December 13, 2014 weblog
Fun cryptography app pleases students and teachers
Up on Google Play this week is Cryptoy...something that you might want to check out if you or someone you know wishes entry into the world of cryptography via an educational and fun app. You learn more about ciphers and keys; you learn techniques, including their history, of Shift, Substitution, Vigenère and Enigma. You learn to create encrypted messages to share with friends.
Who created Cryptoy? Not one person but Science, Technology, Engineering and Mathematics (STEM) students sponsored by GCHQ, which stands for Government Communication Headquarters, the UK intelligence agency. The app was tested on versions 4.1.2 through 4.4.2 of Android and was trialled at a number of science fairs. The video shows how the app works, complete with letter sliders and bars showing original message and encrypted message. The BBC said the app marks the agency's first computer tablet app. The BBC said the students are three "industrial placement" students. Specifically, the students who designed the app were on an industrial-year placement at GCHQ. They created the app as part of a project to show encryption techniques at the Cheltenham Science Festival, and then the app was used at other outreach events. According to GCHQ, "The app was a hit, and GCHQ received interest from teachers who wanted to use it as a teaching aid. Therefore it was decided to make it publicly available."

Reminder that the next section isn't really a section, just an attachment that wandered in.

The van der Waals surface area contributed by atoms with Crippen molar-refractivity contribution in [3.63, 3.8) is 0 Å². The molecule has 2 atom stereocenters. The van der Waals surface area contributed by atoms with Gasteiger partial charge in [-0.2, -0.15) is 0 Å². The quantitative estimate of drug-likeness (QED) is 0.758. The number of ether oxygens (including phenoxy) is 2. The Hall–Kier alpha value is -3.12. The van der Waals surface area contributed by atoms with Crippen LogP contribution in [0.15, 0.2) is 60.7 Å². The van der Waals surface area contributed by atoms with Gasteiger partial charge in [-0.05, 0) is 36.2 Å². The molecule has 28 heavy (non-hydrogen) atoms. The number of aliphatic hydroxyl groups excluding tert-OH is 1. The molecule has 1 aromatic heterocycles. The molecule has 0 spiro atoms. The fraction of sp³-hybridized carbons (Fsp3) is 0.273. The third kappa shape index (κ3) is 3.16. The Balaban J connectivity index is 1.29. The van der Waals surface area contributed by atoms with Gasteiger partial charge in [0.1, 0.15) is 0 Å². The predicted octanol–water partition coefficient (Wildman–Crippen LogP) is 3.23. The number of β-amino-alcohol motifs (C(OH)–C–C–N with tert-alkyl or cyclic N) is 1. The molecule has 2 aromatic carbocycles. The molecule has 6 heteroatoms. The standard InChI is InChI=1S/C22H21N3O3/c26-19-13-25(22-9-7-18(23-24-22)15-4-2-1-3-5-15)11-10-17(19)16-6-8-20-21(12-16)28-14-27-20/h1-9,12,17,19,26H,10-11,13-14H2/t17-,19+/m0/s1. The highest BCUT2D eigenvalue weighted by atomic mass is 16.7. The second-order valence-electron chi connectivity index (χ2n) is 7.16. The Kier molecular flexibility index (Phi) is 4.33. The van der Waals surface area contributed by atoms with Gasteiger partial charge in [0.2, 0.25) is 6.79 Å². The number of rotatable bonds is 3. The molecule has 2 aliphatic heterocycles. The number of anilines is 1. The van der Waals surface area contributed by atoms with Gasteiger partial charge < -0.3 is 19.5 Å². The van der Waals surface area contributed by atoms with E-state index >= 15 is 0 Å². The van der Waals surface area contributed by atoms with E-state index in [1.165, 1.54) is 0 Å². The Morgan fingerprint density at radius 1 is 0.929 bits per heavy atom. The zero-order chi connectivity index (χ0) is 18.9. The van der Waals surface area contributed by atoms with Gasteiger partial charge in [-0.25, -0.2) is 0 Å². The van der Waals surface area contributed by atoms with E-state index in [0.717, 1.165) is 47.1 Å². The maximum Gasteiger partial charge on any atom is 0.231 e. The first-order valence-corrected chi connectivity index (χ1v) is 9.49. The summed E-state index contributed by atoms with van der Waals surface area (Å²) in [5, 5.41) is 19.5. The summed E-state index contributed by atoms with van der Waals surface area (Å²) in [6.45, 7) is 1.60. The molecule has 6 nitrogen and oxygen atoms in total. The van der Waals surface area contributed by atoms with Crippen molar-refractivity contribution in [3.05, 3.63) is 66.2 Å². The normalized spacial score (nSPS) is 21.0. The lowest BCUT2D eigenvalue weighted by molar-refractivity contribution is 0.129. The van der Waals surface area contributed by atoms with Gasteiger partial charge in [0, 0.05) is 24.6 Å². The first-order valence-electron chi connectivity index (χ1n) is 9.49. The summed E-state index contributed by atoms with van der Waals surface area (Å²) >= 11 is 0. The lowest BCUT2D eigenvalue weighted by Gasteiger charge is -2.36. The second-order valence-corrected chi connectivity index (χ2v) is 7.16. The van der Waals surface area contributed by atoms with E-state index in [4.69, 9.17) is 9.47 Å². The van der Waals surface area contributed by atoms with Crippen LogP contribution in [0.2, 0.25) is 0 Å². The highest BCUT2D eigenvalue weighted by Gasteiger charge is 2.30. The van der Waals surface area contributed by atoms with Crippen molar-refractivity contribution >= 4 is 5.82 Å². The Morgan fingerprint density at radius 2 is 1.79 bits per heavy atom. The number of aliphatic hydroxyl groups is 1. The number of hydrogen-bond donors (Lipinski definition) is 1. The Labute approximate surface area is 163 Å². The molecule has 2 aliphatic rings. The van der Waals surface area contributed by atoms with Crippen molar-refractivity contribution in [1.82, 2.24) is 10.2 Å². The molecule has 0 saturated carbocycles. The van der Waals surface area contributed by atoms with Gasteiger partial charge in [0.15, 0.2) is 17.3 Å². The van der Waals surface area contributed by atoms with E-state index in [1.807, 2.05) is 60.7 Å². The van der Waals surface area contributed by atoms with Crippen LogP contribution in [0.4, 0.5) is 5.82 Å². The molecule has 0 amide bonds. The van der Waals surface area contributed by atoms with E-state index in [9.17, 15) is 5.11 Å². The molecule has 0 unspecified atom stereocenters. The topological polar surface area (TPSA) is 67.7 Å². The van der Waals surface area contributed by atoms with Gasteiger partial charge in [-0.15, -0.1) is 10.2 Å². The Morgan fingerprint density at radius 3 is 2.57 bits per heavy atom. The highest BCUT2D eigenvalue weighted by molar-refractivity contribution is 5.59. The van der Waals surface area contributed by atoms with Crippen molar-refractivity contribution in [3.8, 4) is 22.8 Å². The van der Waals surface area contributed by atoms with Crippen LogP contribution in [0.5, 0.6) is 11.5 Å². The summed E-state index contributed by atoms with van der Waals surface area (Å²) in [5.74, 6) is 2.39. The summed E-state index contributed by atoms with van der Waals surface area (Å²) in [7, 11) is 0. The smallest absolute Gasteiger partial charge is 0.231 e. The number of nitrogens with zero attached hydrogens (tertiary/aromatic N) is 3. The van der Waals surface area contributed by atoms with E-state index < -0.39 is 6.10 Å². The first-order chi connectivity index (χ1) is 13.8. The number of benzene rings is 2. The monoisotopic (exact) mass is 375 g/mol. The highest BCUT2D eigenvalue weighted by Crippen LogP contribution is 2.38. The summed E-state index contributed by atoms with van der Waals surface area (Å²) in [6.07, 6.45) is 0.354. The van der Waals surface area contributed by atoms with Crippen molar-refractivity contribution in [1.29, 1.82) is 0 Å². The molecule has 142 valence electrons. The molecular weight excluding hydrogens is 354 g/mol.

The announcement from the agency said it was "critical that the UK builds a knowledge base of cyber security skills." The app was designed in such a way that it also offers an interactive experience, for students and their teachers, to explore cryptography.
According to the BBC, a GCHQ spokesperson said the app was a "fun teaching aid" to help students ages 14 to 16 "studying at the Key Stage 4 level" to learn about code making and code breaking.(The National Curriculum is divided into four Key Stages that children are taken through during their school life. Key Stage 4 refers to the two years of school education when pupils are between 14 and 16.)
Robert Hannigan, GCHQ's director, said, "Building maths and cyber skills in the younger generation is essential for maintaining the cyber security of the UK and growing a vibrant digital economy."
Ever wondered how to send a secret message? Although Cryptoy is mainly directed at Key Stage 4 student, the app can be used by anyone with an interest in learning about or teaching cryptography, said the agency.
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